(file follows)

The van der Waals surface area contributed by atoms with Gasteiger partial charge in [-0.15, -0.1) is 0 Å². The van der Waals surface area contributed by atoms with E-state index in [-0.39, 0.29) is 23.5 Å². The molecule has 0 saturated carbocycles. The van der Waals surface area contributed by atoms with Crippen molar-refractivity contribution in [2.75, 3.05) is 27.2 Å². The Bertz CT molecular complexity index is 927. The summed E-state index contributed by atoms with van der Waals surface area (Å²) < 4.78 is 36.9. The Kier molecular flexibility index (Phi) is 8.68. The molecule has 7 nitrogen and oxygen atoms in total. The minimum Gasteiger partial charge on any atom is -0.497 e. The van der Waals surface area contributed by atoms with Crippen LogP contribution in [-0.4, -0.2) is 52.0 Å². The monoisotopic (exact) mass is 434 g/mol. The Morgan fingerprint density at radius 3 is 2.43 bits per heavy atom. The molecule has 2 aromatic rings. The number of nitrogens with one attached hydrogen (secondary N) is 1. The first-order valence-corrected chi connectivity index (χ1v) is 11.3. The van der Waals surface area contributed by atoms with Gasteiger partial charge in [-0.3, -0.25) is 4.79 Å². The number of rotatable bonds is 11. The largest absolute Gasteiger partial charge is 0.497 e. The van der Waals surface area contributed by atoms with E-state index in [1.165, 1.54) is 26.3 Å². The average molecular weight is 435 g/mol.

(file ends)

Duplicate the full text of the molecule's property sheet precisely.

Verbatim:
The van der Waals surface area contributed by atoms with Gasteiger partial charge in [-0.15, -0.1) is 0 Å². The van der Waals surface area contributed by atoms with E-state index in [-0.39, 0.29) is 23.5 Å². The molecule has 0 saturated carbocycles. The van der Waals surface area contributed by atoms with Crippen molar-refractivity contribution in [2.75, 3.05) is 27.2 Å². The Bertz CT molecular complexity index is 927. The summed E-state index contributed by atoms with van der Waals surface area (Å²) < 4.78 is 36.9. The Kier molecular flexibility index (Phi) is 8.68. The molecule has 7 nitrogen and oxygen atoms in total. The minimum Gasteiger partial charge on any atom is -0.497 e. The van der Waals surface area contributed by atoms with Crippen LogP contribution in [-0.4, -0.2) is 52.0 Å². The monoisotopic (exact) mass is 434 g/mol. The Morgan fingerprint density at radius 3 is 2.43 bits per heavy atom. The molecule has 2 aromatic rings. The number of nitrogens with one attached hydrogen (secondary N) is 1. The first-order valence-corrected chi connectivity index (χ1v) is 11.3. The van der Waals surface area contributed by atoms with Gasteiger partial charge in [-0.3, -0.25) is 4.79 Å². The number of rotatable bonds is 11. The largest absolute Gasteiger partial charge is 0.497 e. The van der Waals surface area contributed by atoms with E-state index in [1.165, 1.54) is 26.3 Å². The average molecular weight is 435 g/mol.